Last Updated : 12/27/2010
Bharat R. Agarwal

For pediatricians and hematologists both,

idiopathic thrombocytopenic purpura (ITP)

is encountered very commonly. We would not be misplaced if we state that even though it is common, it is the most commonly mismanaged condition. And both pediatricians and hematologists must shoulder the blame! The urge to treat a child with ITP whenever the platelet count is less than 1,50,000/cmm is the underlying reason for mismanagement in most cases. We would like to point out that

abnormal platelet counts

always require explanation but not necessarily treatment. It should be remembered that platelets in ITP are young cells due to increased production and hence carry a significantly less risk of hemorrhage. In this sense, thrombocytopenia in a child with aplastic anemia is more dangerous than in child with ITP. It is prudent to consider thrombocytopenia as a physical sign than a clinical problem. It is only with platelet counts below 10-20,000/cmm that hemorrhagic problems regularly occur. As a corollary to this, all children with platelet count above 20,000/cmm in ITP (acute or chronic) do not demand any short of intervention at all.

Now we should be careful with the platelet counts estimation as well. Unless carried out by automated, quality controlled, reliable instruments the platelet count should be taken with a pinch of salt. The gold standard would be an estimate by manual phase contrast microscopy. And of course, the peripheral smear examination should confirm the platelet count estimation. Spurious results with automated cell counters should be ruled out. Reliable platelet counts are necessary for the follow up of a child with ITP but we suggest that clinicians should focus on the child and not the platelet count for treatment decisions. The reason: spontaneous bleeding cannot be predicted by platelet count alone in ITP. Therefore, clinical assessment at the bedside is most crucial.

In children with acute ITP, what should be the pragmatic approach in view of the above facts? We have often seen a child with acute ITP and mild symptoms and platelet count above 20,000/cmm treated with 2 gm/kg IV immunoglobulins. Or another child with similar presentation treated with high dose oral or intravenous steroids for 3-6 months or longer. It is certain that both these approaches are inappropriate in view of the

natural history of acute childhood ITP

. Acute childhood ITP is usually self-limiting with spontaneous recovery in 90% of cases in less than 3 to 6 months from the onset. Moreover, the severity of thrombocytopenia does not correlate with the long-term outlook of recovery. Neither does any therapeutic intervention change this natural course in a given child.

Hence the bottom line is: Children with mild ITP irrespective of their platelet counts need not be treated. Those with severe bleeding symptoms and very low platelet counts may transiently benefit from use of steroids or IVIG. Guidelines for the therapy of ITP have been drawn up for children in the UK(1) and for children and adults in the USA(2).

The distinction between acute and chronic ITP is based entirely on whether the condition persists for over 6 months or not. Here, again late remission is extremely common in children and can arise as late as 5 to 19 years after diagnosis! For the few children who do not remit, therapies other then steroids, and IVIG may be considered. But before any are third, it is important to consider whether the child has any symptoms of the disease. If not and if the platelet count is more than 20,000/cmm, it is unlikely that the cost, inconvenience or risk of any treatment is justified. Chronic ITP in children is usually a benign condition, which does not require specific treatment and may remit at any time. The advice for splenectomy, especially in children with chronic ITP must come after great consideration. It is unfortunate for children with ITP that splenectomy is regarded by hematologists as a treatment of choice in adults with chronic ITP refractory to steroids. This thinking has lead to many referrals for consideration of splenectomy if child has not remitted within six months (3).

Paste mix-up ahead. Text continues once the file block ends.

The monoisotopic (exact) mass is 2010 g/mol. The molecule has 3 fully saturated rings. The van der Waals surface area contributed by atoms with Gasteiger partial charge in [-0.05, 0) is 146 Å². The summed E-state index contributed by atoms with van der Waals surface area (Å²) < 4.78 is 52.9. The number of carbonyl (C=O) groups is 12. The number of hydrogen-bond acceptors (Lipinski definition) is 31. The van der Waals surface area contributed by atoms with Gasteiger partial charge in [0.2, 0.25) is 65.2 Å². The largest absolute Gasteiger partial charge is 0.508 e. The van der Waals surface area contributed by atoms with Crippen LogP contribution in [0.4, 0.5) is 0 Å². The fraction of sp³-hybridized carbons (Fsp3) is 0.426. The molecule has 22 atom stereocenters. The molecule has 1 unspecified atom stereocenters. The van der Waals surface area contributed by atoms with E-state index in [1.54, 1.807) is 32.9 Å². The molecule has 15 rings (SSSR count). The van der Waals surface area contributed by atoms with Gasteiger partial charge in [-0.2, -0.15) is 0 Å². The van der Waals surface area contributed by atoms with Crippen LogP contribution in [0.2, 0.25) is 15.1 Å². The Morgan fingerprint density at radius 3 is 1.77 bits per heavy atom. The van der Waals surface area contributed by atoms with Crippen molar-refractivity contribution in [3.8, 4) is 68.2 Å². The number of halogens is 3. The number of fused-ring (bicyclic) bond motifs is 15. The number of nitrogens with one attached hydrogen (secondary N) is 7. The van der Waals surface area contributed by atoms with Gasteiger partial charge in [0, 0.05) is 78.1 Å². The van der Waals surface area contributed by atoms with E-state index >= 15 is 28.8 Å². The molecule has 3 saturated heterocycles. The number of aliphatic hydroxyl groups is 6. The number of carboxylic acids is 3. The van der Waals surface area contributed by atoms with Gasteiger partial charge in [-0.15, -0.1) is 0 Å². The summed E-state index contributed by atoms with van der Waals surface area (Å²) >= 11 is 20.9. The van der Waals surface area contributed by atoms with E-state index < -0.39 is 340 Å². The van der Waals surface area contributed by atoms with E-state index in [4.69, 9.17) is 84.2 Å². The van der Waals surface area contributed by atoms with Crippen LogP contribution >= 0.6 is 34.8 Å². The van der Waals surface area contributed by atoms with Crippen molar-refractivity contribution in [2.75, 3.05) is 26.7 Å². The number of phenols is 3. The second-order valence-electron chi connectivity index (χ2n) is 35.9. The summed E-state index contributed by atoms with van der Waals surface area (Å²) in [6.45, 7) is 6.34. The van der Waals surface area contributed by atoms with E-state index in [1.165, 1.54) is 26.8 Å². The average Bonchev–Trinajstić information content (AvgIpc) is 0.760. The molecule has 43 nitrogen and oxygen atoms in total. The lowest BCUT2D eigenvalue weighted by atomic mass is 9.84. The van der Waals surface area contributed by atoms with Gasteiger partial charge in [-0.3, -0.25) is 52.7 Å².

There are several reasons for this recommendation to withhold splenectomy for as long as possible: firstly, severe thrombocytopenia with mild symptoms is entirely compatible with normal activities and longevity (4); secondly, late and long term remissions in childhood chronic IPT are common (5); thirdly, the risk of post-splenectomy sepsis and mortality is probably more than the risk of serious bleeding from the disease. Despite the hazards of the splenectomy, it may be justified only in the symptomatic children with profound thrombocytopenia of more than at least 2 years duration. We should remember that any form of treatment in chronic ITP including splenectomy is only symptomatic rather than curative. Given the low mortality of this benign condition and chances of spontaneous remission, a careful analysis of risks and benefits of treatment is essential.

Probably, the

most important factor in dealing with the child with ITP

is the attitude of the treating clinician. The treatment should be directed at the patient rather than at the platelet count. The natural history and the risks and the benefits of treatment options must be discussed in detail with the child's family. And the adage: "First do not harm!" must never be forgotten by the clinician.


Contributor Information and Disclosures

Bharat R. Agarwal
Pediatric Hematologist-Oncologist, Division of Pediatric Hem-Onco, B.J. Wadia Hospital for Children

First Created : 2/27/2001


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